Jun 13, 2017 06:34 AM EDT
A trace of Legionella bacteria behind Legionnaires' disease is found in the water at a police station in East Harlem, Manhattan. Prior to this incident, one NYPD officer fell ill at work with symptoms of Legionnaires' disease.
According to the New York Times, the police officer was recovering from Legionnaires' disease at a hospital outside the city. Following a preliminary investigation, the New York City Health Department found the source of the bacteria contamination in the water supply at the precinct station.
The police station infected with Legionnaires' disease is the 23rd Precinct station house on East 102nd Street in East Harlem. Police officers are still able to work in the building, but the Health Department suggested them to avoid to use the water in the station, either to take showers, drink or to prepare hot beverages and food. The city's Health Department also stated the contamination has been contained in the building, and no risk of health to the surrounding area, as reported by Washington Post.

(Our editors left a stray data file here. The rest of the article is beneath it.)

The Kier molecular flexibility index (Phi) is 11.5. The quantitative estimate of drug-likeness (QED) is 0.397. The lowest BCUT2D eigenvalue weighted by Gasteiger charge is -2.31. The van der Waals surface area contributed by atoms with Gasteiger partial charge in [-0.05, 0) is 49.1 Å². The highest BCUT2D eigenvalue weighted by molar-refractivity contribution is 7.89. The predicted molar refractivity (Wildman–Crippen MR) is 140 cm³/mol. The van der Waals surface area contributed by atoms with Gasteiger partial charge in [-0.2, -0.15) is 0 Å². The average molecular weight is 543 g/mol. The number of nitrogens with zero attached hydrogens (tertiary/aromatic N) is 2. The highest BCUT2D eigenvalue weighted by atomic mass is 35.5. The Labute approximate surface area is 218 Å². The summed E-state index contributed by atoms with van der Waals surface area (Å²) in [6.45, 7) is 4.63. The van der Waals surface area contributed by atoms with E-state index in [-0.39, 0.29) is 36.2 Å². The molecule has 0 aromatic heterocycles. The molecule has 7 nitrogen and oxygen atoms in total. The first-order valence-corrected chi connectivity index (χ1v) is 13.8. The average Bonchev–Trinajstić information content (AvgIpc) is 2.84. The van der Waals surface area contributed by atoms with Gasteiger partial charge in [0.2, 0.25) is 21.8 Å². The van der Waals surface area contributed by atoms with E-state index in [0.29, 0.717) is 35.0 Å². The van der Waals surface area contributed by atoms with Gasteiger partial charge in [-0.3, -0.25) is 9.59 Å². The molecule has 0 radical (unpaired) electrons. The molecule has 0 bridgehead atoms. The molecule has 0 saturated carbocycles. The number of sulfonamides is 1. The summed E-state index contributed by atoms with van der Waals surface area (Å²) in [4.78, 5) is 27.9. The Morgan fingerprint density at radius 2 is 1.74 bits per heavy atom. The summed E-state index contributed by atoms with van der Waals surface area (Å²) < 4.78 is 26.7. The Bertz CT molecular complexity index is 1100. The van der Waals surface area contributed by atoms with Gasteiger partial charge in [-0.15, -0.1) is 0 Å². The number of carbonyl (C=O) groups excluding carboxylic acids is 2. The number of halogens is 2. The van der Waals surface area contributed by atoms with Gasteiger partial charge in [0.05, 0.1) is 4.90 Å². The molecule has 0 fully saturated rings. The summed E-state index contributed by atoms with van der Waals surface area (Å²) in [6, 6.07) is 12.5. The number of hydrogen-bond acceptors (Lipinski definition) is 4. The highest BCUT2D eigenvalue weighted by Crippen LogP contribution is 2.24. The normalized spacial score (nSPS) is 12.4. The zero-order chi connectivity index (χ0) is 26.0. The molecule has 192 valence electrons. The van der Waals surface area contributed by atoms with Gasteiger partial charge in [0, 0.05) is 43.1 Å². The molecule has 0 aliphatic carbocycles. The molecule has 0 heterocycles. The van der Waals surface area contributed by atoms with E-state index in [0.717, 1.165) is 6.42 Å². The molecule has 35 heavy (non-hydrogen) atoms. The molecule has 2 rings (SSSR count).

"Legionnaires' disease is not contagious, officers can still work in the building but should avoid taking showers at the site until the investigation is complete," Health Department said in a statement on Sunday, June, 11. "There is no public health risk to the larger community."
As a precaution, the hot water system in the building has been shut down temporarily. Two years ago, two cases of Legionnaires' disease outbreak hit New York City in 2015, infecting 130 people and causing 12 people died.
Following the outbreak in 2015, the city officials issued a legislation that required building owners to perform a regular inspection quarterly to verify the building's cooling towers are free of the Legionnaires' disease. The cooling tower has been suspected to become the source of Legionella, In this new case, the 23rd Precinct station house has just installed its new cooling towers last month, therefore the Health Department will conduct further investigation.
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